Lawmakers weigh in on Cablevision, ABC dispute
Just days before three million Cablevision subscribers risk missing the Oscars, and ABC shows including Good Morning America and Lost, federal lawmakers are weighing in on the battle between the cable giant and the network's owner, Walt Disney Co.
Sen. John F. Kerry (D-Mass.) wrote the Federal Communications Commission Chairman Julius Genachowski Wednesday, asking the agency to intervene in the dispute between Cablevision and Disney. Rep. Joe Barton (R-Tex.) also wrote Genachowski, but asked that agency stay out of it.
As reported earlier this week, Walt Disney said it would pull its WABC-7 New York area programming from Cablevision if the companies were unable to reach an agreement over retransmission consent fees by Sunday.
Cablevision said the dispute centered on $40 million in additional fees that Disney was seeking on top of the $200 million the cable provider pays each year to Disney.
The dispute follows similar feuds over retransmission fees – the rates charged for carrying broadcast content – in recent months. Analysts say there will moves by cable, and other paid television providers to seek reforms of retransmission rules at the FCC.
“These are private negotiations, but there’s a public interest at stake. Its resolution matters to the consumers who take hard earned money out of their wallets each month to pay their cable bills and shouldn’t become collateral damage in wars between executives,” Kerry wrote. He also asked for the FCC to revisit the rules.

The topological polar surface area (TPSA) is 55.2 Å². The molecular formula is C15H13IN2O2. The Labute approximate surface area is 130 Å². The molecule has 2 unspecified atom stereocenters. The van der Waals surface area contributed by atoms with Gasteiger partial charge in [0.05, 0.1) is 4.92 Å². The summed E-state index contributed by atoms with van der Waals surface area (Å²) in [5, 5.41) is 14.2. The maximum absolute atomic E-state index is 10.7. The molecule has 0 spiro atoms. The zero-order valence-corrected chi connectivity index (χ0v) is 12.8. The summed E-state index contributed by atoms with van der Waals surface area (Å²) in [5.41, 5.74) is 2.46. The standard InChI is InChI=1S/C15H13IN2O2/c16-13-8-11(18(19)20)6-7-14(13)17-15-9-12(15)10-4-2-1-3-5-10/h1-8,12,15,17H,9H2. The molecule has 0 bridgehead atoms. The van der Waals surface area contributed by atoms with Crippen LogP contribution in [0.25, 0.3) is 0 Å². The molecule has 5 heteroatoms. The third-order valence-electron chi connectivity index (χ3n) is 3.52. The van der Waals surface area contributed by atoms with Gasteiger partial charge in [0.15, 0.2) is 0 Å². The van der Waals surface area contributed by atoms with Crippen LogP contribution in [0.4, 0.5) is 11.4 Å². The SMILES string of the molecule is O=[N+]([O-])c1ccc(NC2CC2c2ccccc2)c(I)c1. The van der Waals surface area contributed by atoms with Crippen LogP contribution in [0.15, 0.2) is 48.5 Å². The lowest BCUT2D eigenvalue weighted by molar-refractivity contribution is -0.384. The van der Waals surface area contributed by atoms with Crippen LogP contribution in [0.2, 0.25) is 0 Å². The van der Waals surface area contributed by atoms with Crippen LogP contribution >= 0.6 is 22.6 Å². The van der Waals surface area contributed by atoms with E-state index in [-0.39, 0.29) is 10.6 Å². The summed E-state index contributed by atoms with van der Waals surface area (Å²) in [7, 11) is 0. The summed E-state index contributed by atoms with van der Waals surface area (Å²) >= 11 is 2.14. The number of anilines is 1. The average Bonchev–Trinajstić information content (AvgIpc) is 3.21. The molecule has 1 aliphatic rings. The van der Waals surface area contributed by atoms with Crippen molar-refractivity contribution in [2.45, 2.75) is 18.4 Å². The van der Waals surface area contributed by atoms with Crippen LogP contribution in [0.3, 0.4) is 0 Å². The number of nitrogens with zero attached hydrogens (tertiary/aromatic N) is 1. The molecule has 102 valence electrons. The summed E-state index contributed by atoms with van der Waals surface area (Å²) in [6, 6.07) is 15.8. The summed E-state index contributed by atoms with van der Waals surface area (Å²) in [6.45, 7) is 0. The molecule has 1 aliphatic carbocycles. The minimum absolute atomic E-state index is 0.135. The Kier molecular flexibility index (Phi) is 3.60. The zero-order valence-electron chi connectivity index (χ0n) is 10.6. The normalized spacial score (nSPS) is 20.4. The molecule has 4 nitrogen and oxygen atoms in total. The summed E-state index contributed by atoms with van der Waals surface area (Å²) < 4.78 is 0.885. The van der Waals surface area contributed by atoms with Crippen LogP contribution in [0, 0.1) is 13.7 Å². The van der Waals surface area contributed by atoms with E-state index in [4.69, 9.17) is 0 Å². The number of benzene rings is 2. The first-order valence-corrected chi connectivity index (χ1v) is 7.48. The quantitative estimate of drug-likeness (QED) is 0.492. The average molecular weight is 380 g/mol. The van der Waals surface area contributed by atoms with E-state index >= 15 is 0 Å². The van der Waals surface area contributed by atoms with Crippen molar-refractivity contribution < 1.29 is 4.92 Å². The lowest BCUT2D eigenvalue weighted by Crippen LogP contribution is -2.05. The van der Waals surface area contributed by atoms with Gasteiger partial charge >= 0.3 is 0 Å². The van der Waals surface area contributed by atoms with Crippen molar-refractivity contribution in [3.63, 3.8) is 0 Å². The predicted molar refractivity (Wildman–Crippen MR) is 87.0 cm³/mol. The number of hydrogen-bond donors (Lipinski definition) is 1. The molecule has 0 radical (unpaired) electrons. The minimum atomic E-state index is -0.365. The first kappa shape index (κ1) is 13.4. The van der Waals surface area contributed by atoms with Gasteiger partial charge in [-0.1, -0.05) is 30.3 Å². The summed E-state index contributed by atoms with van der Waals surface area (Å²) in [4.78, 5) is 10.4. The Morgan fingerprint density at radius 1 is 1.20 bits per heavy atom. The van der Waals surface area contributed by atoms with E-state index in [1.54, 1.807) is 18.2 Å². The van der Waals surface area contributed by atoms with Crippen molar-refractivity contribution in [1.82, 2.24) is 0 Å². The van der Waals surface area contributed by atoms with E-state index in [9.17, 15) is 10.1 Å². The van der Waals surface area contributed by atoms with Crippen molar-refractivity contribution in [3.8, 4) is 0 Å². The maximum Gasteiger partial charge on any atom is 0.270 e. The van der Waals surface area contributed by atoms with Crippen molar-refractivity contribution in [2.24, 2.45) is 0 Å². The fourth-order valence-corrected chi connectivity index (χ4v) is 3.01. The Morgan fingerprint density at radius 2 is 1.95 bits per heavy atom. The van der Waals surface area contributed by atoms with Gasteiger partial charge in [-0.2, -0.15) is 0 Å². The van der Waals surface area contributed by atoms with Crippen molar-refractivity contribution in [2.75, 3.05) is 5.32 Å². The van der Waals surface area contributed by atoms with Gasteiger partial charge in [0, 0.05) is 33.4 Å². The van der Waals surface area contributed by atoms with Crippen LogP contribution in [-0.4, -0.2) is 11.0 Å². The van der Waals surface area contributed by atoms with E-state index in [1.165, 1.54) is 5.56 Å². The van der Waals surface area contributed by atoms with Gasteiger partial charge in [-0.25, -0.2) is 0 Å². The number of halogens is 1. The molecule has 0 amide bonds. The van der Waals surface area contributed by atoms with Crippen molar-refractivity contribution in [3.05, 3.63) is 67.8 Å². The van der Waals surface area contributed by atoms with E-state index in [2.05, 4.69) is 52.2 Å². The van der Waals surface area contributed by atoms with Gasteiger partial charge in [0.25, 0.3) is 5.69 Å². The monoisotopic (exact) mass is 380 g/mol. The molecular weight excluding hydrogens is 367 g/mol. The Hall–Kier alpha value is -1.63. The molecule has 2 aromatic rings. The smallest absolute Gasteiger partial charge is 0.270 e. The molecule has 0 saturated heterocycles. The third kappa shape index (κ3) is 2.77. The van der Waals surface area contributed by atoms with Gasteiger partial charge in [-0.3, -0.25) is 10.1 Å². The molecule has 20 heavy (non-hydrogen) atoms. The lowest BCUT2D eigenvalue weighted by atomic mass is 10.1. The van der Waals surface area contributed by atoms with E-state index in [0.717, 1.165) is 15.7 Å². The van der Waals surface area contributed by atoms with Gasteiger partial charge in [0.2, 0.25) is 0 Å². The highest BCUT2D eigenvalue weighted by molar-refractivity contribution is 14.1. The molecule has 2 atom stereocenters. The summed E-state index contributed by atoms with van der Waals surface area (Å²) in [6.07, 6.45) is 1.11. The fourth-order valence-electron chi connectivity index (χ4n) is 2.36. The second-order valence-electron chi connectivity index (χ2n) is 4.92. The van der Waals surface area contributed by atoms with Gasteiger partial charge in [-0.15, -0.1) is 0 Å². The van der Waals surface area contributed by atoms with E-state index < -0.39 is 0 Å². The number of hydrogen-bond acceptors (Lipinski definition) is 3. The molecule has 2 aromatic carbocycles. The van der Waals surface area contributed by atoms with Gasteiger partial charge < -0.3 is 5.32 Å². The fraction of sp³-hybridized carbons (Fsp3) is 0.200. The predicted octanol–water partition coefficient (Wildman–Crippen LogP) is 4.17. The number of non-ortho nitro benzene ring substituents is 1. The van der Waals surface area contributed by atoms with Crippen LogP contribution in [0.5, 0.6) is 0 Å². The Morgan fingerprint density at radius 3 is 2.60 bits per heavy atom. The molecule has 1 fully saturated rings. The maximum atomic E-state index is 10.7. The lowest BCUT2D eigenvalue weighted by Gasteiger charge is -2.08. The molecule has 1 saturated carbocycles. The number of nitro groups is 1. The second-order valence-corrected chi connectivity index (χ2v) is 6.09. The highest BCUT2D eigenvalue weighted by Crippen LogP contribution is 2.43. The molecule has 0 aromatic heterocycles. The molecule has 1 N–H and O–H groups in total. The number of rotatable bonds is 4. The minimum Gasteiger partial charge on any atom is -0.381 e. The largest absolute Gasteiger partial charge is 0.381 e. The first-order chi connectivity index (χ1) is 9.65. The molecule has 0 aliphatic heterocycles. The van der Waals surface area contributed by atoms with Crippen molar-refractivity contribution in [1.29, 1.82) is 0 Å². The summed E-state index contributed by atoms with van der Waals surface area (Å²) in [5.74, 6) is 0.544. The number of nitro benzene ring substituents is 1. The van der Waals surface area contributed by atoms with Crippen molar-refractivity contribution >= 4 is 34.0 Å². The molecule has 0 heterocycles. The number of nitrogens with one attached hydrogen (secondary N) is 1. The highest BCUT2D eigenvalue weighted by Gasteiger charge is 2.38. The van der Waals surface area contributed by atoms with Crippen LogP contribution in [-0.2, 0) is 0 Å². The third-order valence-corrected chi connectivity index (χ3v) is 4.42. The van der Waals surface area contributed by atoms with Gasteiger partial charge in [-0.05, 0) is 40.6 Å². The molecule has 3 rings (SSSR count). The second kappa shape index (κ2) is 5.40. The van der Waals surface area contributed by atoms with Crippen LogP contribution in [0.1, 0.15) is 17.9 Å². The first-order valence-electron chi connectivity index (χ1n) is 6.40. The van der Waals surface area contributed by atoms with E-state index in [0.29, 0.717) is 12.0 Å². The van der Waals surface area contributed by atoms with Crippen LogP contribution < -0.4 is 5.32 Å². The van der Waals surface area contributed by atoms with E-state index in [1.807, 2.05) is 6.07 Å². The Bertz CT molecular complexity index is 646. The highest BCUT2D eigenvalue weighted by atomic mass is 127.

“Regardless of how this dispute turns out, it will not be the last time that we see a public fight between cable companies and broadcasters where the consumer is likely to be the loser and we need to fix the system,” he wrote in the letter.
An FCC spokeswoman declined to comment.
Barton, meanwhile, said the market would best arbiter of a fair deal for the two parties – not the government.
“It is only when both sides face the risk that programming might be dropped that a true market negotiation can take place,” Barton wrote
March 4, 2010; 7:00 AM ET
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